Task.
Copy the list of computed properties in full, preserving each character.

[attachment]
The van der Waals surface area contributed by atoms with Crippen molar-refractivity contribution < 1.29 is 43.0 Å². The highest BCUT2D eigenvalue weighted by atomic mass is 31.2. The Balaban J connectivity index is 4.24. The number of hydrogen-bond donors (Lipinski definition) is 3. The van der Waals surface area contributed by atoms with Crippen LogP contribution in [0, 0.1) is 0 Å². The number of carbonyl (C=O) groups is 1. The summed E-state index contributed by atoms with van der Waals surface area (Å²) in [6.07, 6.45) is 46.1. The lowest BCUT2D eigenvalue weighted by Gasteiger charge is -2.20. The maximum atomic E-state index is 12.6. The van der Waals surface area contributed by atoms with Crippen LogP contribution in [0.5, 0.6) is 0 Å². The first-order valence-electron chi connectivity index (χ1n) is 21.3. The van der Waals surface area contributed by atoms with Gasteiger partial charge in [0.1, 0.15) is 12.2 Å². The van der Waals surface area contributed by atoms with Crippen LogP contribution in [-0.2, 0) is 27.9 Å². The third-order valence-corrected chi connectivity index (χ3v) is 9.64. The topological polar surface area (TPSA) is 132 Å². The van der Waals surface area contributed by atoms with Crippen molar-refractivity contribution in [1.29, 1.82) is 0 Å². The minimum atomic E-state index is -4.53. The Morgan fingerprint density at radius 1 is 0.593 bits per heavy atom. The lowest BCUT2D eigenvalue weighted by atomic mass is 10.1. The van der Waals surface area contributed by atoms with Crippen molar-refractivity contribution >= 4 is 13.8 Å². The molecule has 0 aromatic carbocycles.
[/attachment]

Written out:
The van der Waals surface area contributed by atoms with Crippen molar-refractivity contribution < 1.29 is 43.0 Å². The highest BCUT2D eigenvalue weighted by atomic mass is 31.2. The Balaban J connectivity index is 4.24. The number of hydrogen-bond donors (Lipinski definition) is 3. The van der Waals surface area contributed by atoms with Crippen LogP contribution in [0, 0.1) is 0 Å². The number of carbonyl (C=O) groups is 1. The summed E-state index contributed by atoms with van der Waals surface area (Å²) in [6.07, 6.45) is 46.1. The lowest BCUT2D eigenvalue weighted by Gasteiger charge is -2.20. The maximum atomic E-state index is 12.6. The van der Waals surface area contributed by atoms with Crippen LogP contribution in [0.5, 0.6) is 0 Å². The first-order valence-electron chi connectivity index (χ1n) is 21.3. The van der Waals surface area contributed by atoms with Gasteiger partial charge in [0.1, 0.15) is 12.2 Å². The van der Waals surface area contributed by atoms with Crippen LogP contribution in [-0.2, 0) is 27.9 Å². The third-order valence-corrected chi connectivity index (χ3v) is 9.64. The topological polar surface area (TPSA) is 132 Å². The van der Waals surface area contributed by atoms with Crippen molar-refractivity contribution in [1.29, 1.82) is 0 Å². The minimum atomic E-state index is -4.53. The Morgan fingerprint density at radius 1 is 0.593 bits per heavy atom. The lowest BCUT2D eigenvalue weighted by atomic mass is 10.1. The van der Waals surface area contributed by atoms with Crippen molar-refractivity contribution >= 4 is 13.8 Å². The molecule has 0 aromatic carbocycles.